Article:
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Fibroids are these things that often happen in the vicinity of uteruses. You can read about it on wiki, but be warned that there are some graphic photos.
The thing about fibroids is that a lot of women get them, and most of the time they’re totally irrelevant. Sometimes they cause heavier bleeding, sometimes they get big and uncomfortable, etc — but mostly, they are benign and small enough that the uterus-owner doesn’t even notice them.
Lately, a good friend of mine has been struggling with fibroidish problems. She had several large ones, like grapefruits, and was suffering pretty severely. There’s just not a lot of room in a woman’s pelvic region for a few extra grapefruits, you know? Things aren’t designed for that. They did a treatment to shrink them and it didn’t work, so she got a hysterectomy.
Shortly thereafter, she learned that she was one of the very unlucky few whose fibroids were not benign. In fact, one of hers was a nasty evil cancer, and it spread before the hysterectomy got it out of there. So after suffering for months and enduring abdominal surgery, now she’s starting chemo.
I am very close to the family, so I am involved in the caretaking and support, and I am like what the fuck. I am looking Death in the face and his name is Leiomyosarcoma — which you can translate as Fibroid of Cancer, Fuck. (I shall always read “sarcoma” as “cancer, fuck” from now on)
I have some personal anxiety going on in the background here, too, even before we got news of the evil fibroid. My mother had fibroids and they sucked! I am afraid of something making my period worse. My period is terrible! I am afraid of growing grapefruits in my pelvis. I am afraid of even supposedly benign masses pushing on my bits and interfering with the normal operation of systems like my colon. I am afraid of having more pain down there in general.
And now I am afraid of Fibroid of Cancer, Fuck, even though the odds of that are really low. My friend having it doesn’t change the odds of me getting it, any more than my friend having grapefruit fibroids made it any more likely that I would too.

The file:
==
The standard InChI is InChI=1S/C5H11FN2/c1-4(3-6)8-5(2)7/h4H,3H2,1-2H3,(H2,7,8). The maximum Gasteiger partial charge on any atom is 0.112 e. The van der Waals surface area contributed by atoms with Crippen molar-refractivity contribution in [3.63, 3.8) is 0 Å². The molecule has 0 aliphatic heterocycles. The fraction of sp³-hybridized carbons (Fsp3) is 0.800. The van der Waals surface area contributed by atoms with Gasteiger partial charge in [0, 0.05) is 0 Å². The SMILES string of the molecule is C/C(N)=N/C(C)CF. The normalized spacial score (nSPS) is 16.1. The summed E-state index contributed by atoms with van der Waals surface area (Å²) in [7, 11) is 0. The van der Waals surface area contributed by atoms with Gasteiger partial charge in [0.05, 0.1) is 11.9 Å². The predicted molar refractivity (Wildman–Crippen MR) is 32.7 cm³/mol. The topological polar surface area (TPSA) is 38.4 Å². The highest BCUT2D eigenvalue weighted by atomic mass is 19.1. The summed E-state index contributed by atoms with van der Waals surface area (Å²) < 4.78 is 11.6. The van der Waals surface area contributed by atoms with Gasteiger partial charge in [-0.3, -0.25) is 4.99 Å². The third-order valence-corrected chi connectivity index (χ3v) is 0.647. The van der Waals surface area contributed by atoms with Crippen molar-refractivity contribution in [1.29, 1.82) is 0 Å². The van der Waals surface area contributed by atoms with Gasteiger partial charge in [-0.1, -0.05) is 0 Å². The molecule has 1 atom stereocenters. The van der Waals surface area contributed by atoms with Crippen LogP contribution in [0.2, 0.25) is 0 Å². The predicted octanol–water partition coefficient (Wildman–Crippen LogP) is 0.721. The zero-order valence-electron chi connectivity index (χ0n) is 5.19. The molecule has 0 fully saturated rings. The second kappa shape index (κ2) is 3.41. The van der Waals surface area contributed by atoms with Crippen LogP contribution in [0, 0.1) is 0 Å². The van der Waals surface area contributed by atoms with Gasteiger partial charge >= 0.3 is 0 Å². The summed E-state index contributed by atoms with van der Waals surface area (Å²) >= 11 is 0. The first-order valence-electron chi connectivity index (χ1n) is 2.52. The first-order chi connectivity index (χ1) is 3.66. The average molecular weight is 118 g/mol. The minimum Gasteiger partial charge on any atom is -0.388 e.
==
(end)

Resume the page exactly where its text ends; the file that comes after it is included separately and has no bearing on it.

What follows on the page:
Still, I am scared. Because I have a fibroid. It is a small one, but I don’t know how long it’s been there. I don’t know how long it’s been growing. I don’t know if that’s why my period seems heavier lately, or if it’s why I’m having strange period-related side effects to one of my medications. And I don’t know if it’s a fibroid of cancer, fuck — and I won’t, until it becomes a grapefruit.
Because I’m not going to go around getting vaginal ultrasounds all the time to keep track of a tiny benign thing I might have had all my life that will probably never do anything or cause any problems whatsoever.
In the past few weeks, I have had some changes in my relationship with my uterus. It’s a very strange thing.
First off, it turns out I have a relationship with my uterus. I hadn’t really thought about it, most of my life; it was just this part of me that I had to make sure didn’t get pregnant. Or, as I was wont to think of it, infested with an alien parasite. It was also the thing that, once a month or so, hurt like a motherfucker shortly before producing a lot of blood.
Yeah, I have had serious cramps for just about 25 years now. Once a month, it’s the Day of Pain. Some hormonal treatments helped lessen it, but with other side effects. I tried to do the Seasonale thing with four periods a year, but the dose on those is too small for a fat lady and I had breakthrough bleeding the whole damn time — along with randomly scattered Days of Pain.
Now I’m on medication for other problems that leave me spotting every day. This is just not okay. At the same time, I know that I do not want to host an alien parasite, not ever, no matter what people say about the maternal instinct, or how much I love and adore other peoples’ babies.
So, a few weeks ago, I got a referral to a great gynecologist and went in for a consult about two magic procedures: ablation and sterilization.
The sterilization I had my eye on, Essure, can’t be done at the same time as an ablation, so I’m going to have a two-for-one ablation and tubal ligation. At least, that’s the plan. It sounds like a great plan!
Before I can be ablated, though, I have to have some testing. I needed a pelvic exam, a vaginal ultrasound, and an endometrial biopsy. If, for some reason, I had a problem and didn’t qualify for an ablation, the next option would be a hysterectomy. (I figured, hysterectomy, sounds good, get rid of the thing that hurts and bleeds and just be done with it all! Oh wait, abdominal surgery. Yuuuuuck.)
For some women, these tests are trivial and easy experiences. I had a more difficult time, though.
All this, and some other stuff, have come together to make me much more aware of this little organ inside me, and the trouble it’s caused. I’ve got more of a relationship to it, and I’m not sure I like it. I’ve got a lot of anxiety, pain, and fear.
So today I’m starting a series of posts called Wombly Speaking. I’m going to talk about some of these procedures and my experiences with them.